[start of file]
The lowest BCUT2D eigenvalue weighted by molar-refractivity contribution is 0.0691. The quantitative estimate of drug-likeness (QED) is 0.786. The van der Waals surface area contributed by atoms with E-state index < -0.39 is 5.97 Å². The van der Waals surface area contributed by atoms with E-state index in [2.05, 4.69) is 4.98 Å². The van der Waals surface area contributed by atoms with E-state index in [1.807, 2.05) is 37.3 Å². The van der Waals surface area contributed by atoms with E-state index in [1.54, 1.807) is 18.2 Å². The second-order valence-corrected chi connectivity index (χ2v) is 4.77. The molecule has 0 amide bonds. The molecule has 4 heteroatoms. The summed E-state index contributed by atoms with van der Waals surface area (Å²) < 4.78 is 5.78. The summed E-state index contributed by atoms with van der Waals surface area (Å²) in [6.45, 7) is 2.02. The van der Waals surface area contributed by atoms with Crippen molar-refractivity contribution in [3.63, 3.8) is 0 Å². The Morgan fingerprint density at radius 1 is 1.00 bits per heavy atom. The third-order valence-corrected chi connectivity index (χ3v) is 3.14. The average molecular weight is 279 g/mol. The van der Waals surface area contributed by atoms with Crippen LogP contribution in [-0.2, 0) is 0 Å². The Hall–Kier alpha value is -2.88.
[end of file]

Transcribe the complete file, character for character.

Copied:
The lowest BCUT2D eigenvalue weighted by molar-refractivity contribution is 0.0691. The quantitative estimate of drug-likeness (QED) is 0.786. The van der Waals surface area contributed by atoms with E-state index < -0.39 is 5.97 Å². The van der Waals surface area contributed by atoms with E-state index in [2.05, 4.69) is 4.98 Å². The van der Waals surface area contributed by atoms with E-state index in [1.807, 2.05) is 37.3 Å². The van der Waals surface area contributed by atoms with E-state index in [1.54, 1.807) is 18.2 Å². The second-order valence-corrected chi connectivity index (χ2v) is 4.77. The molecule has 0 amide bonds. The molecule has 4 heteroatoms. The summed E-state index contributed by atoms with van der Waals surface area (Å²) < 4.78 is 5.78. The summed E-state index contributed by atoms with van der Waals surface area (Å²) in [6.45, 7) is 2.02. The van der Waals surface area contributed by atoms with Crippen molar-refractivity contribution in [3.63, 3.8) is 0 Å². The Morgan fingerprint density at radius 1 is 1.00 bits per heavy atom. The third-order valence-corrected chi connectivity index (χ3v) is 3.14. The average molecular weight is 279 g/mol. The van der Waals surface area contributed by atoms with Crippen LogP contribution in [-0.2, 0) is 0 Å². The Hall–Kier alpha value is -2.88.